Milton: Political Beliefs and Polemical Methods, 1659–60

  title={Milton: Political Beliefs and Polemical Methods, 1659–60},
  author={Barbara Kiefer Lewalski},
  journal={PMLA/Publications of the Modern Language Association of America},
  pages={191 - 202}
  • B. Lewalski
  • Published 1 June 1959
  • Political Science
  • PMLA/Publications of the Modern Language Association of America
Milton's polemical tracts of the Puritan Revolution have long offered difficulty to scholars, and these difficulties are intensified in the eight pamphlets which he wrote during the chaotic closing years of the interregnum. One problem concerns Milton's bewildering shifts of political allegiance among the various parties and models of government: he first acquiesced in the protectorate of Richard Cromwell, then denounced protectorian government and eulogized the restored Rump Parliament and the…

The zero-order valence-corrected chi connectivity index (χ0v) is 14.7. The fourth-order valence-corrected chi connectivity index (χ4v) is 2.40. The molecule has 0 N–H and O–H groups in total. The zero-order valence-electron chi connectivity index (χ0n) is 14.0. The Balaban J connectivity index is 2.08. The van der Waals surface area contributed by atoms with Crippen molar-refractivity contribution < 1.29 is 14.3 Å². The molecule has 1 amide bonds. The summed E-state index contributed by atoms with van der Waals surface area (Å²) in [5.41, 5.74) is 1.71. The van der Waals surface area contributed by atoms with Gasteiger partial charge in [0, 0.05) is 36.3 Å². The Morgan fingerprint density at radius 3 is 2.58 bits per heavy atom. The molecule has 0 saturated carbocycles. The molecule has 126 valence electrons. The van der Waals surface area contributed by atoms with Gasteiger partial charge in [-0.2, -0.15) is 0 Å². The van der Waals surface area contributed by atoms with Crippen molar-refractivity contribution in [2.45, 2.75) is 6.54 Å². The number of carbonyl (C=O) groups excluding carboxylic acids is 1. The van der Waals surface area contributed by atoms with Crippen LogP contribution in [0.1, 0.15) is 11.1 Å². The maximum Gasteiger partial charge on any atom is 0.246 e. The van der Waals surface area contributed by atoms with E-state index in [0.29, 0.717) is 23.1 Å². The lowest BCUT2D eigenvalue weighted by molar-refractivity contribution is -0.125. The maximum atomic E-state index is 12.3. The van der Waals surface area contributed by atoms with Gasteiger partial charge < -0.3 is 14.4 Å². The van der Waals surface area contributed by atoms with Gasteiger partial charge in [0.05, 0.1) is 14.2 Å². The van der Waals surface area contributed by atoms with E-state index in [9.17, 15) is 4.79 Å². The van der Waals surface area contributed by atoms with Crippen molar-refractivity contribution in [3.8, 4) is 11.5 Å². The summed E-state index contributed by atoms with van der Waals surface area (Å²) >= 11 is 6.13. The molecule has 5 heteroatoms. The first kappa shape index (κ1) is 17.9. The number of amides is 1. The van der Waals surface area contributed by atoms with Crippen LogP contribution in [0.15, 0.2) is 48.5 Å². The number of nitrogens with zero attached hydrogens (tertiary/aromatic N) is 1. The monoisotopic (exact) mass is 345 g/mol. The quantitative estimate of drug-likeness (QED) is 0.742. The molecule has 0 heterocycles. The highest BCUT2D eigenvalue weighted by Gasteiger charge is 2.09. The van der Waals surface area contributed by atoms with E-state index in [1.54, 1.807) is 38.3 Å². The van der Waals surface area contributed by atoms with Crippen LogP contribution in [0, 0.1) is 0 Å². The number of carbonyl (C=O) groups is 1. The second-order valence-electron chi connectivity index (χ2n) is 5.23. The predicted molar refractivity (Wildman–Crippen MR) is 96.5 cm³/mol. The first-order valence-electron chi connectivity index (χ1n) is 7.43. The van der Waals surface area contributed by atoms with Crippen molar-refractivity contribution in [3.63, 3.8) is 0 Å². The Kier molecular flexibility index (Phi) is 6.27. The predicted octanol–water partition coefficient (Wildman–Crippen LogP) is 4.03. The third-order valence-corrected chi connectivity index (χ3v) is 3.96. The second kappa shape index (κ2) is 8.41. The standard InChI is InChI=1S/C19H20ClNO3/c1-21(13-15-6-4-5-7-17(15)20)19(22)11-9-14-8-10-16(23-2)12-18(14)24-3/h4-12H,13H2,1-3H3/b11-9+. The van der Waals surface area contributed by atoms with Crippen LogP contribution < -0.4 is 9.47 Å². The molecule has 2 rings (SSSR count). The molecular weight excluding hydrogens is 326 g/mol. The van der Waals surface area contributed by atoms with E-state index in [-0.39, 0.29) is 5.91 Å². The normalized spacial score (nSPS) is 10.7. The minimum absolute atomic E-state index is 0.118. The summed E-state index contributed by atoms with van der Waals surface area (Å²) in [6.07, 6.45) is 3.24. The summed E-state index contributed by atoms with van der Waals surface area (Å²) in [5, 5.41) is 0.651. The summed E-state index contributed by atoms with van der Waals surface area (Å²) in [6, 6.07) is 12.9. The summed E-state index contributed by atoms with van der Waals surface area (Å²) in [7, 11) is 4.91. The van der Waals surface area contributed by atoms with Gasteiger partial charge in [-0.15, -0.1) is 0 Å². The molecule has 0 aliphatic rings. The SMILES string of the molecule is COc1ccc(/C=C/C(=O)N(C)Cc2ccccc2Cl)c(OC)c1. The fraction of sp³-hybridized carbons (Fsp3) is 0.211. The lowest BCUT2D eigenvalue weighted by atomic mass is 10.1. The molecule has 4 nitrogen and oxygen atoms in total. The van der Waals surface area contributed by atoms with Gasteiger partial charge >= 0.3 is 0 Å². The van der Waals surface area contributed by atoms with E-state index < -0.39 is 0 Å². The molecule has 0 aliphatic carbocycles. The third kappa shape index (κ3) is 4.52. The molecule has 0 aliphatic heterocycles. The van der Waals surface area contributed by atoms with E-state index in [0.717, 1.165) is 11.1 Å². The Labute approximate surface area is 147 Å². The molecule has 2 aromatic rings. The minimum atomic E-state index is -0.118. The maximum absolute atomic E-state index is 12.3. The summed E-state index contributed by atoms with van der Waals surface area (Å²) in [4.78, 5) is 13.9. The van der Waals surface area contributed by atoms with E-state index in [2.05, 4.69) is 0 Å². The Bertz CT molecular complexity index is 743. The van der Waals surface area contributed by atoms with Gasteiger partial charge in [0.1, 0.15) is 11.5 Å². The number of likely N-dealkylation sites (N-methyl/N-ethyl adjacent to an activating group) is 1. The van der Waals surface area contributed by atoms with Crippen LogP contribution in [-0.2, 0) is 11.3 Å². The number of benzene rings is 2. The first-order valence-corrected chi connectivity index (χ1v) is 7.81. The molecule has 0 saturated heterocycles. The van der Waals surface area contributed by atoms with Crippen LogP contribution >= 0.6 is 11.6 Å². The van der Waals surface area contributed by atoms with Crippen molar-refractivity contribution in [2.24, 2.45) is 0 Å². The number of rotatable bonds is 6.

6 Citations

“And Had None to Cry to, but with the Prophet, O Earth, Earth, Earth!”: Style, Witnessing, and Mythmaking in Milton’s The Readie and Easie Way

Milton wrote in the two prose styles prevalent in his day: Ciceronian where lofty matters of highest political or intellectual principle are at issue (Areopagitica), and anti-Ciceronian where the



Brief Notes (vi, 156). Cf. Readie and Easie Way

    Even Richard Baxter, a moderate Presbyterian, expressed some sympathy with this expectation in A Holy Commonwealth

    • See the sermons of the Non-Separating Congregationalists